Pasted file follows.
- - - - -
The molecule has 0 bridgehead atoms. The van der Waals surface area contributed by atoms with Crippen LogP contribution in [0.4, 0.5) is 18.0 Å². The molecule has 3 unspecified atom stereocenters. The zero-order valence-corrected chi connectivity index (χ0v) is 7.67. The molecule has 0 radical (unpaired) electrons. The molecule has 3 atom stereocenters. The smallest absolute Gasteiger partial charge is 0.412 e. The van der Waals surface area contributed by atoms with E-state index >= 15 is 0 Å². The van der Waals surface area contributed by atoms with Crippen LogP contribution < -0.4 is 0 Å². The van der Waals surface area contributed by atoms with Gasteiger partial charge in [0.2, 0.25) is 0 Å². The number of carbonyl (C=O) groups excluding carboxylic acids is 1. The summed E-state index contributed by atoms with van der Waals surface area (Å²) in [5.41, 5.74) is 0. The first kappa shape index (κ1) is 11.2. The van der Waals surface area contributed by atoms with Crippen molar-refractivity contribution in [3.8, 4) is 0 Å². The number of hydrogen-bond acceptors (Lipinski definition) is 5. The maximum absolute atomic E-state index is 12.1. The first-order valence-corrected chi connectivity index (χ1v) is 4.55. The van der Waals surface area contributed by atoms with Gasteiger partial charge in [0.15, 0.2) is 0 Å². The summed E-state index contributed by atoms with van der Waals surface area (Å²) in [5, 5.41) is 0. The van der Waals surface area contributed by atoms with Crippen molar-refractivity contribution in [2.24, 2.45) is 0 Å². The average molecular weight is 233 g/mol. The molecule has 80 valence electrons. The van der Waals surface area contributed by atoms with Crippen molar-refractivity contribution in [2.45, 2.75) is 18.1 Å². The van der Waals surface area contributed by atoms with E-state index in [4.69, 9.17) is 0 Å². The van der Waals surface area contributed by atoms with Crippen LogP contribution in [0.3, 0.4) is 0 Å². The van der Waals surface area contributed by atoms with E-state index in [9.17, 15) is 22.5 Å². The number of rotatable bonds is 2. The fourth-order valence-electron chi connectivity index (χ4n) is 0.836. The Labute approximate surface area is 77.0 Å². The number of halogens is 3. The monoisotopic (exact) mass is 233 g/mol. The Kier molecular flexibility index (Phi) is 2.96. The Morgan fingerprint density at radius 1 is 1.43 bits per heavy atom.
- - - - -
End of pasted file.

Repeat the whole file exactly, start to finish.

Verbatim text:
The molecule has 0 bridgehead atoms. The van der Waals surface area contributed by atoms with Crippen LogP contribution in [0.4, 0.5) is 18.0 Å². The molecule has 3 unspecified atom stereocenters. The zero-order valence-corrected chi connectivity index (χ0v) is 7.67. The molecule has 0 radical (unpaired) electrons. The molecule has 3 atom stereocenters. The smallest absolute Gasteiger partial charge is 0.412 e. The van der Waals surface area contributed by atoms with E-state index >= 15 is 0 Å². The van der Waals surface area contributed by atoms with Crippen LogP contribution < -0.4 is 0 Å². The van der Waals surface area contributed by atoms with Gasteiger partial charge in [0.2, 0.25) is 0 Å². The number of carbonyl (C=O) groups excluding carboxylic acids is 1. The summed E-state index contributed by atoms with van der Waals surface area (Å²) in [5.41, 5.74) is 0. The first kappa shape index (κ1) is 11.2. The van der Waals surface area contributed by atoms with Crippen molar-refractivity contribution in [3.8, 4) is 0 Å². The number of hydrogen-bond acceptors (Lipinski definition) is 5. The maximum absolute atomic E-state index is 12.1. The first-order valence-corrected chi connectivity index (χ1v) is 4.55. The van der Waals surface area contributed by atoms with Gasteiger partial charge in [0.15, 0.2) is 0 Å². The summed E-state index contributed by atoms with van der Waals surface area (Å²) in [5, 5.41) is 0. The van der Waals surface area contributed by atoms with Crippen molar-refractivity contribution in [2.24, 2.45) is 0 Å². The average molecular weight is 233 g/mol. The molecule has 80 valence electrons. The van der Waals surface area contributed by atoms with Crippen molar-refractivity contribution in [2.45, 2.75) is 18.1 Å². The van der Waals surface area contributed by atoms with E-state index in [4.69, 9.17) is 0 Å². The van der Waals surface area contributed by atoms with Crippen LogP contribution in [0.3, 0.4) is 0 Å². The van der Waals surface area contributed by atoms with E-state index in [9.17, 15) is 22.5 Å². The number of rotatable bonds is 2. The fourth-order valence-electron chi connectivity index (χ4n) is 0.836. The Labute approximate surface area is 77.0 Å². The number of halogens is 3. The monoisotopic (exact) mass is 233 g/mol. The Kier molecular flexibility index (Phi) is 2.96. The Morgan fingerprint density at radius 1 is 1.43 bits per heavy atom.